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Continuing with our “data, and what we can learn from it” theme, here are A List Apart‘s four most popular individual pages this week (excluding the home page, with 178,270 page views). Pay particular attention to the publication dates:
|Article||Page Views This Week|
|Flash and Standards: The Cold War of the Web by Daniel Mall, MARCH 9, 2010||41,035|
|Drop-Down Menus, Horizontal Style by Nick Rigby, JUNE 29, 2004||40,683|
|CSS Design: Taming Lists by Mark Newhouse, SEPTEMBER 27, 2002||37,867|
|[Articles Index Page]||34,630|
What do these stats tell us?
For one thing, they tell us that for every reader who viewed A List Apart as a topical periodical publication—that is, for each person who read one of its latest articles—there were two readers who used the magazine as a source of evergreen web design and development content.
Put another way, for every person who uses A List Apart like a magazine or blog, there are two who use it as an encyclopedia of best practices in coding and design.
We’re looking at only seven days worth of statistics, here, but the pattern is consistent from week to week. What it tells the editors is that we’re not in the quick-hit eyeballs and ad sales business (but we knew that), we’re in the professional education business. It reminds us, if we needed reminding, that the mission stated on our Contribute page is still true:
We want to change the way our readers work, whether that means introducing a revolutionary CSS technique with dozens of potential applications, challenging the design community to ditch bad practices, or refuting common wisdom about, say, screen readers.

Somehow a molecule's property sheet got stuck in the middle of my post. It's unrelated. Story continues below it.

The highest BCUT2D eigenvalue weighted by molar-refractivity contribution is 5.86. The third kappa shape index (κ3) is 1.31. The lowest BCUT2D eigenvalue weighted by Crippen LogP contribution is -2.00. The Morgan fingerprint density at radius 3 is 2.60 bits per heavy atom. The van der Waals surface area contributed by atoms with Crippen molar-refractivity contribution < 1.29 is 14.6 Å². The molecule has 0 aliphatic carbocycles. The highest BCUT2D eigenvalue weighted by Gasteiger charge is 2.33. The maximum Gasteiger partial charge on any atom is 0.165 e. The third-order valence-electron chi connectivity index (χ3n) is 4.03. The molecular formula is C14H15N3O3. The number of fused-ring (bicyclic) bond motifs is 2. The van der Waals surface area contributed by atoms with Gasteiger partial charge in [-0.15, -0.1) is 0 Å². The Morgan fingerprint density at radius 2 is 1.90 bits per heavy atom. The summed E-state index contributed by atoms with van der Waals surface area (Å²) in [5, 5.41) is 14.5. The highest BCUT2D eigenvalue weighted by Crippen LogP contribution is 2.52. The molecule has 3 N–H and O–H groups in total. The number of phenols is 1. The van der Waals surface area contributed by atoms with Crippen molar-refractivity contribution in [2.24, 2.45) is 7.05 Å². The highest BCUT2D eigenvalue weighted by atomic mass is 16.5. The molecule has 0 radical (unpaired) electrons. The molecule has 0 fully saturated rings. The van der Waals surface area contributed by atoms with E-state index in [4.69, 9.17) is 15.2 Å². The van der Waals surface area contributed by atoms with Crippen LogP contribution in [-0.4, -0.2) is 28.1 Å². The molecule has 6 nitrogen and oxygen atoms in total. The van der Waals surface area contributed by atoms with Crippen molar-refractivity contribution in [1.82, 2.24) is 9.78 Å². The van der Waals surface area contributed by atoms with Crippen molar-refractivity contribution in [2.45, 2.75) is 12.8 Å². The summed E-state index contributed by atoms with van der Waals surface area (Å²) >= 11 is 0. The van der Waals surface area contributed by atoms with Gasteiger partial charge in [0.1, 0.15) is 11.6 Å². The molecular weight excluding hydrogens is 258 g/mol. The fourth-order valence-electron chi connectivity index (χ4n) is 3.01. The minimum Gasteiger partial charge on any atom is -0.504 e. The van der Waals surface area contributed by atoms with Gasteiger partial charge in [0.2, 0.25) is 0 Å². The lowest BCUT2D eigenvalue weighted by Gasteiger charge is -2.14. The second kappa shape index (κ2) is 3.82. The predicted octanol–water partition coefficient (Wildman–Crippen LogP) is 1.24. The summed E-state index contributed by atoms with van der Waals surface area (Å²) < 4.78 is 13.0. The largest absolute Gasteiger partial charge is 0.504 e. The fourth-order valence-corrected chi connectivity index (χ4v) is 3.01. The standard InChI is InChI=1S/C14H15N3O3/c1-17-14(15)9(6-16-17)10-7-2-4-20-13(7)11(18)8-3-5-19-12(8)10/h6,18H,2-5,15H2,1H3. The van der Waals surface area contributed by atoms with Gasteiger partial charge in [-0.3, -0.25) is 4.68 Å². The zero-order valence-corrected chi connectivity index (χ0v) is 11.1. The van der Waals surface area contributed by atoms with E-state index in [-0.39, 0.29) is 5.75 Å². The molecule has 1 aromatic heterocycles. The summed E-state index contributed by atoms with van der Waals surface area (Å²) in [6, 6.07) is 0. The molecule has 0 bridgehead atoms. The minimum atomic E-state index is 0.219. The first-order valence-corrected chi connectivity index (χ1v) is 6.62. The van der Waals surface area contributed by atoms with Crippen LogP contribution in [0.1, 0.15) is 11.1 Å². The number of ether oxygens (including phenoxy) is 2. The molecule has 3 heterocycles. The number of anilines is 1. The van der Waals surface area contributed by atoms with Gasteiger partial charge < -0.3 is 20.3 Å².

As we go about soliciting and reviewing potential ALA content, we must keep uppermost in our minds how people use our site, because its value lies in the hardiness of our best articles. Web professionals trust us to have the information they need to do their jobs better and deliver the best possible experience to their clients’ customers (and thus the best value to their clients). These stats reinforce what we already know, and help us stay true to our core purpose and values.
This emphasis on the evergreen over the topical also helps us as we strategize means of deepening our relationship with the web design community and add or change features to do so.
I’m barely scratching the surface of what the data tells us, but the little I have teased out so far is already very useful—and that’s the point. The more you look, the more you can learn. What’s in your logs?
Those who say web users don’t spend time reading web pages haven’t met readers like you folks. According to Google Analytics, zeldman.com fans spent five minutes, fifty-five seconds reading the relatively short post, “My Love/Hate Affair With Typekit.” If Jakob Nielsen is right, and readers take in no more than 20% of the words on a page, y’all took a hella long time to read 190 words.
But generalized findings like Jakob’s are merely one data point in a universe of possibilities. Every site is a special snowflake, with stats and usage patterns all its own. Faced with an unfamiliar shopping site, we may indeed give it little more than a cursory scan before closing the window and returning to Google to fine-tune the search that led us there. But when we visit a familiar site to read, then read we do—as anyone with a good blog and a decent set of analytics tools can tell you.
Here are a few recent average times readers spent poring over various zeldman.com posts:
|Post Title||Average Time Spent|
|My Love/Hate Affair With Typekit||5:55|
|20 Signs You Don’t Want That Web Design Project||7:52|
|Ed Bott’s Lament||4:22|
|Gowalla My Dreams||4:41|
Morals of the story:
- Don’t use Peter’s stats to paint Paul.
- If you want people to spend time reading your site, give them better content.